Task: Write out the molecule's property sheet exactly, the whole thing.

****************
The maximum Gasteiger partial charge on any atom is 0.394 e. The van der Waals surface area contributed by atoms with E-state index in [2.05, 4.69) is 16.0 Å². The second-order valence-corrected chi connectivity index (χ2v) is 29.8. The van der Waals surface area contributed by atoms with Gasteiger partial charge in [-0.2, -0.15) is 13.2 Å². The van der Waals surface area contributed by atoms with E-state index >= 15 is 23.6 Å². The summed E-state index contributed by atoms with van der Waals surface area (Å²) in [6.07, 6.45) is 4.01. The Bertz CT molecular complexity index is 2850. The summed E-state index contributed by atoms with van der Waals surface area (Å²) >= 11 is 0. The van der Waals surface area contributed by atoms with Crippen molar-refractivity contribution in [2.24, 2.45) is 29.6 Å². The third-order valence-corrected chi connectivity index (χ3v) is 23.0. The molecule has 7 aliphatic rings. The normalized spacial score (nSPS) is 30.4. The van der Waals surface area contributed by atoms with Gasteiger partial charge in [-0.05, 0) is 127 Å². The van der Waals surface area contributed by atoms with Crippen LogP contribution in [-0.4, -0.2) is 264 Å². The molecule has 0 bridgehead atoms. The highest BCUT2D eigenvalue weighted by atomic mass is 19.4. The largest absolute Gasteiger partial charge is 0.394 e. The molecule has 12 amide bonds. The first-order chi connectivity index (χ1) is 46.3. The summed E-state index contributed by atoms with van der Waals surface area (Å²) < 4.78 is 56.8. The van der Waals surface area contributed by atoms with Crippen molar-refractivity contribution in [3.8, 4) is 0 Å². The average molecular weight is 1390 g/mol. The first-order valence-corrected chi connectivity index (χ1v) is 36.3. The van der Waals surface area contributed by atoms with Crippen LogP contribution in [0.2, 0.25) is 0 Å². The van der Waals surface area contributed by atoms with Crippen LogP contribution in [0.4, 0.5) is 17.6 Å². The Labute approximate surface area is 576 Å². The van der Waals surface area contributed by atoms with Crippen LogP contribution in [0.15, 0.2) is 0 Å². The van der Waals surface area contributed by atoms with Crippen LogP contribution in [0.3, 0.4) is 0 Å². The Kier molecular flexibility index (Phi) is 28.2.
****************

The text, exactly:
The maximum Gasteiger partial charge on any atom is 0.394 e. The van der Waals surface area contributed by atoms with E-state index in [2.05, 4.69) is 16.0 Å². The second-order valence-corrected chi connectivity index (χ2v) is 29.8. The van der Waals surface area contributed by atoms with Gasteiger partial charge in [-0.2, -0.15) is 13.2 Å². The van der Waals surface area contributed by atoms with E-state index >= 15 is 23.6 Å². The summed E-state index contributed by atoms with van der Waals surface area (Å²) in [6.07, 6.45) is 4.01. The Bertz CT molecular complexity index is 2850. The summed E-state index contributed by atoms with van der Waals surface area (Å²) >= 11 is 0. The van der Waals surface area contributed by atoms with Crippen molar-refractivity contribution in [2.24, 2.45) is 29.6 Å². The third-order valence-corrected chi connectivity index (χ3v) is 23.0. The molecule has 7 aliphatic rings. The normalized spacial score (nSPS) is 30.4. The van der Waals surface area contributed by atoms with Gasteiger partial charge in [-0.05, 0) is 127 Å². The van der Waals surface area contributed by atoms with Crippen LogP contribution in [-0.4, -0.2) is 264 Å². The molecule has 0 bridgehead atoms. The highest BCUT2D eigenvalue weighted by atomic mass is 19.4. The largest absolute Gasteiger partial charge is 0.394 e. The molecule has 12 amide bonds. The first-order chi connectivity index (χ1) is 46.3. The summed E-state index contributed by atoms with van der Waals surface area (Å²) < 4.78 is 56.8. The van der Waals surface area contributed by atoms with Crippen molar-refractivity contribution in [3.8, 4) is 0 Å². The average molecular weight is 1390 g/mol. The first-order valence-corrected chi connectivity index (χ1v) is 36.3. The van der Waals surface area contributed by atoms with Crippen LogP contribution in [0.2, 0.25) is 0 Å². The van der Waals surface area contributed by atoms with Crippen LogP contribution in [0.4, 0.5) is 17.6 Å². The Labute approximate surface area is 576 Å². The van der Waals surface area contributed by atoms with Crippen LogP contribution in [0.15, 0.2) is 0 Å². The van der Waals surface area contributed by atoms with Crippen LogP contribution in [0.3, 0.4) is 0 Å². The Kier molecular flexibility index (Phi) is 28.2.